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Matariki Event a Resounding Success

4 Sep 2017 10:39 AM | Anonymous

Are you wearing your new Beanie Ōkawa or Ōpaki? Trustee Stewart Ngatai modelled the ngā hau e whā Beanie innovation now being modelled by everyone that attended the Matariki Event.

Tatati Takuira-Mita had this to say.

“Our whānau really enjoyed celebrating Matariki at Ōtamarākau Marae this year. There was heaps of kai which was yummy. The kōrero and presentation was interesting and informative. We loved the Beanies that were given out for us to represent Ngāti Mākino. What an awesome idea! and perfect for this time of year. Holding the event at the marae was awesome as it gave the option for whanau to stay, if needed. A huge mihi to all the organisers and ringawera.”

It really was a fabulous dinner, “kua puta a pito”, and staff contributions were acknowledged, Ngāti Mākino grant recipients congratulated, and the new Beanie introduced. The Beanie design features the Ngāti Mākino monogram on one side and the phrase Kia Mākino E! on the opposite side. This allows the beanie to be worn Ōkawa (Monogram to front), Ōpaki (phrase to the front), or unsure about the hui sideways one way, unsure about yourself sideways the other way. One of the whanau described the beanie as Ngāti Mākino’s version of the mullet haircut – all business at the front and a party at the back.

It was also movie night, with a special screening of Ngā Iwa Ō Matariki courtesy of Ahorangi Associate Professor Rangi Mātāmua. The 15 minute movie was the perfect end to the evening leaving 

everyone fulfilled physically, intellectually, and spiritually. Themovie was prefaced with a sampling of different representations of Matariki or the Pleiades constellation from around the world. These images illustrated how different cultures value Matariki and emphasised for those present the need to revitalise our own understandings so that in 2018 we can celebrate our new year including the particular Mākino nuances that make Matariki unique at Ōtamarākau.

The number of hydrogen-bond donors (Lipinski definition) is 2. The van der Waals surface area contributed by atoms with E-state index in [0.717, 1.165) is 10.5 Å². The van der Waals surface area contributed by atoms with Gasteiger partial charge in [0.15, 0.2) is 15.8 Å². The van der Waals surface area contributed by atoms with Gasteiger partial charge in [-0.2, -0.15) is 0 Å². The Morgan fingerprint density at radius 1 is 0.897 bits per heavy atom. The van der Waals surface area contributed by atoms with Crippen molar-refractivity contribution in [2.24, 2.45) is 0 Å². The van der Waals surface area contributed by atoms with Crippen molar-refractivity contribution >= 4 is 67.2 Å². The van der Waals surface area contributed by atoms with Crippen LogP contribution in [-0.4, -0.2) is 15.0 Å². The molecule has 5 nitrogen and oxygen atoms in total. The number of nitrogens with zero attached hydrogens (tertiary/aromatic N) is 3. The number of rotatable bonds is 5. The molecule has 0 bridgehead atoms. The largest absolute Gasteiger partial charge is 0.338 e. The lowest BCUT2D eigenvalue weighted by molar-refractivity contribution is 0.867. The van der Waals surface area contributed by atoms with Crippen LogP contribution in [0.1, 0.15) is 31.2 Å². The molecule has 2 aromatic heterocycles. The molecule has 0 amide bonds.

Photo: Matariki is to left of Kōpū (Venus)

Na Mark Maxwell tenei kōrero.

I tera marama, i haere matou ‘ko taku whanau’, ki Ōtamarakau ki te whakanui Matariki. Nga mihi ki a koutou hoki, ki te whanau me te ropu whakahaere o Ngāti Mākino, tena koutou.

Koinei aku whakaaro e pa ana i tera kaupapa. I miharo matou i te nui me te ahua nahanaha o nga kaupapa. I tuwhera te ra, he powhiritia te tangata whenua i a matou-nga manuhiri, katahi ka noho tatou mo te kai, he tino reka. A muri tera ka ako matou, e pā ana ki te whetu i roto i te rangi, nga whetu hou me nga mahi o nga whetu o Matariki. I matakitaki tatou he kiriata. He tino kiriata pai. I te mutunga o te ra, tatou katoa korero i roto i te po. Ko te ata i muri mai, parakuihi tatou, whakapai te marae, poroporoake. Ae, I tautoko ke ki te kawa me nga tikanga maori kua whakakite matou kei runga i te marae. I tutaki matou ki te whanau whanui, whanau hou. Ko te mea nui mo ta maua tamariki. 

He ataahua rirerire i tera ra whakata.  Ko te mea nui, e mihi mai, me mihi atu no reira tena koutou tena koutou mauri ora ki a tatou.

Anei he whakatauki: Ina kei te mohio koe ko wai koe, I anga mai koe I hea, kei te mohio koe, kei te anga atu ki hea. Tae hoki nga whetu!

Waitahanui-A-Hei was available for whanau to stay overnight and an early rise was rewarded with an awesome night sky that gradually gave way to an amazing sunrise captured in the image below.

    

We are now planning for this to become an annual event. Next year the event will be better promoted, some transport provided, and more cool ideas.

Translation:

Last month I went to Ōtamarakau to celebrate Matariki. Acknowledgments to the family and organisers of Ngāti Mākino. Thankyous.

Here are my thoughts. We were amazed at the extent and nature of the planned project over the weekend. The day opened, with a Powhiri to welcome the visitors, then we sat down to eat, as one. Very beautiful food. After that we learnt about the stars in the sky, new stars and the purpose of these stars.

We watched a film about Matariki. A very good film. At the end of the day we all sat and talked through the night. The next morning, we ate breakfast, cleaned the marae then said our farewells. Fully in support of the protocols, the culture shown to us on the the marae. We meet wider family, new family which is very important for our children.

It was a exceptionally beautiful weekend. It is very important that we thank you all so much. Here’s a proverb: If you know who you are and where you are from, then you will know where you are going. Reach for the stars!


Ehara taku toa, i te toa taki tahi, Kātahi ko taku toa he toa taki tini ā Mākino.

Toitū te mana, Toitū te whenua, Toitū te Tangata, Toi tū te Mākinotanga

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